So Sarah Jessica Parker is having foot problems. Spending 18-hour days in five-inch Manolo Blahniks during Sex and the City wasn’t the problem. No, what really hurt SJP was a more recent movie shoot that had her donning cheap footwear. Realistically, explained SJP, my character wouldn’t have worn really good (a.k.a. expensive) shoes. Apparently reality matters when it comes to wardrobe selection and compelling character development.
As a life long shoe lover and SJP fan, I can tell you this much. I grew up believing that she who dies with the most shoes wins. I stopped counting the members of my collection when they reached 120 pairs several years (decades) ago. T occasionally tries to intervene and wants me to enact some sort of weird “one pair comes in, one pair goes out” ritual. T owns about four pairs and all are sensible. He obviously doesn’t understand the “more is better” concept. Or that shoes are like dating in your twenties: the ones we are most attracted to cause the most pain.
Not having SJP’s shoe budget, most of mine are purchased on sale. Take for example the turquoise peep toes I bought for the Swedish Royalty visit last October. They were $100 on sale for $30. Knowing I’d be wearing them for an entire afternoon and evening, the shoe monger offered to stretch them, then suggested I wear them two hours each night before the event to “break them in,” as if shoes are wild horses that need taming. It is more factual that my Fred Flinstones are the animals being broken in. Each little flesh-brick is as wide as it is long and pushing them into a slim pump isn’t pleasant.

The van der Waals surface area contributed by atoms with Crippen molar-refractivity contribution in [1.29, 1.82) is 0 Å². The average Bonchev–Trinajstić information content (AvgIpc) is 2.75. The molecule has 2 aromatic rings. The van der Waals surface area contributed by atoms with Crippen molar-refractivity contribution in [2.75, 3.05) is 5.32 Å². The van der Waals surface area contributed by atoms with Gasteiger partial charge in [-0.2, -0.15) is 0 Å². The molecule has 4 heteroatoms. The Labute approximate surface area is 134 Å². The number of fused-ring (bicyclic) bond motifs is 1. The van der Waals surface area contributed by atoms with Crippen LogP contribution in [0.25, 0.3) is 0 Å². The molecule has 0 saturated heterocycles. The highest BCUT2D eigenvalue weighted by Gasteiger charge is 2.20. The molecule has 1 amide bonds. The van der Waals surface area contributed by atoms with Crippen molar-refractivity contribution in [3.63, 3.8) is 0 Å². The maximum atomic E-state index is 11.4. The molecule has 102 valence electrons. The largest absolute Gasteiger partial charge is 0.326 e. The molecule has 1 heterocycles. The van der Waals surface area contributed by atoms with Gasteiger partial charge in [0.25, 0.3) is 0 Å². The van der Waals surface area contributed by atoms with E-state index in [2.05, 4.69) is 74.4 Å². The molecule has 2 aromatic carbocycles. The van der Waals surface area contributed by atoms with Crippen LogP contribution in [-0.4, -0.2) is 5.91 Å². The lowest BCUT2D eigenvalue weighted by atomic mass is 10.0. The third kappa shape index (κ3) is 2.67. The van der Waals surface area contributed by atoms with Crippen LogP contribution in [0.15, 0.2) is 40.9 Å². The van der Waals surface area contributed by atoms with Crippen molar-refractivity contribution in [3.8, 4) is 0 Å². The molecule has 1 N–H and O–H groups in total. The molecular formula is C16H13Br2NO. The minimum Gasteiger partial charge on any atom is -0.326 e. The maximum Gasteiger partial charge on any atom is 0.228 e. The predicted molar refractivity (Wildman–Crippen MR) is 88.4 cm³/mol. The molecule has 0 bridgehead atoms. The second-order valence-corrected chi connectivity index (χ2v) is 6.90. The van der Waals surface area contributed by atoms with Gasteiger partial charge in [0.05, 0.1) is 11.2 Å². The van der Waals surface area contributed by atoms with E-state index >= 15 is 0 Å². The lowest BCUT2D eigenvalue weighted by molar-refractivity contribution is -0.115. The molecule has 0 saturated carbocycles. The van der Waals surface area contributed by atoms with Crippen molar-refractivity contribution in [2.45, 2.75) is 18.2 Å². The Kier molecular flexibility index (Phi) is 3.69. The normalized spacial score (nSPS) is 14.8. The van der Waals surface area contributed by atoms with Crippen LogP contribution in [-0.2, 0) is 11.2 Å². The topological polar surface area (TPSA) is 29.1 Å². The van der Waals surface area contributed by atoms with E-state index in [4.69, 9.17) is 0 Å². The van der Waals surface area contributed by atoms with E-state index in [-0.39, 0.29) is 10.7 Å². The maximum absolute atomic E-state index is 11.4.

The night of the royal visit I spent four hours standing and running on the cement floor of the hotel lobby. My feet were numb (I mean, really really numb. Like I-kept-checking-to-make-sure-they-were-still-attached numb.) but there was no blood. If there had been it would have pooled under my arches and eventually spilled out of the cute peep toes. Rather, the shoes molded to my feet, became one with my body, embedded themselves into my skin, and sunk into bones; the shoes became a parasite that refused to dislodge. At home T assisted with the excavation and we watched my feet contort with relief as uncontrollable spasms flexed my toes into fists.
I bought the black knee-high boots with the four-inch heels and chain anklets at a second-hand store. They were in perfect condition and fit like the cobbler used me as a model. Best, they felt great! Until I wore them. The last time I had them on was at a funeral. It didn’t occur to me that the popularity of the deceased would mean there was standing room only, and an hour into Mass I was ready to pass out from the pain shooting down my toes and up my calves. But those boots are adorable, and I am not ready to bury them just yet. We’ll have another outing together. Someday.
Not all high-heels are painful. My gold-toe stadium pumps are comfortable, but so wide that I walk right out of them. To keep them on I have to clench my feet into balls. And not all painful shoes are heels. The high-top Chucks rub the skin off my ankles. The antique hiking boots give me blisters everywhere. And the orange and pink flip-flops produce stigmata in each foot after only five minutes of wear. When the shoe doesn’t cause pain, other misfortunes often do. When accidents happen to good shoes do we mourn our health or the shoe? This is heady stuff for a show lover who knows the misery of stepping on a nail that pierces both a favorite shoe and the wearer’s foot.
I don’t know if SJP ever stepped on a nail that stabbed her Choos and impaled her foot. If she had she probably blamed the shoe. Over here in the off-the-rack sales aisle we have a saying: shoes don’t hurt people – feet hurt people.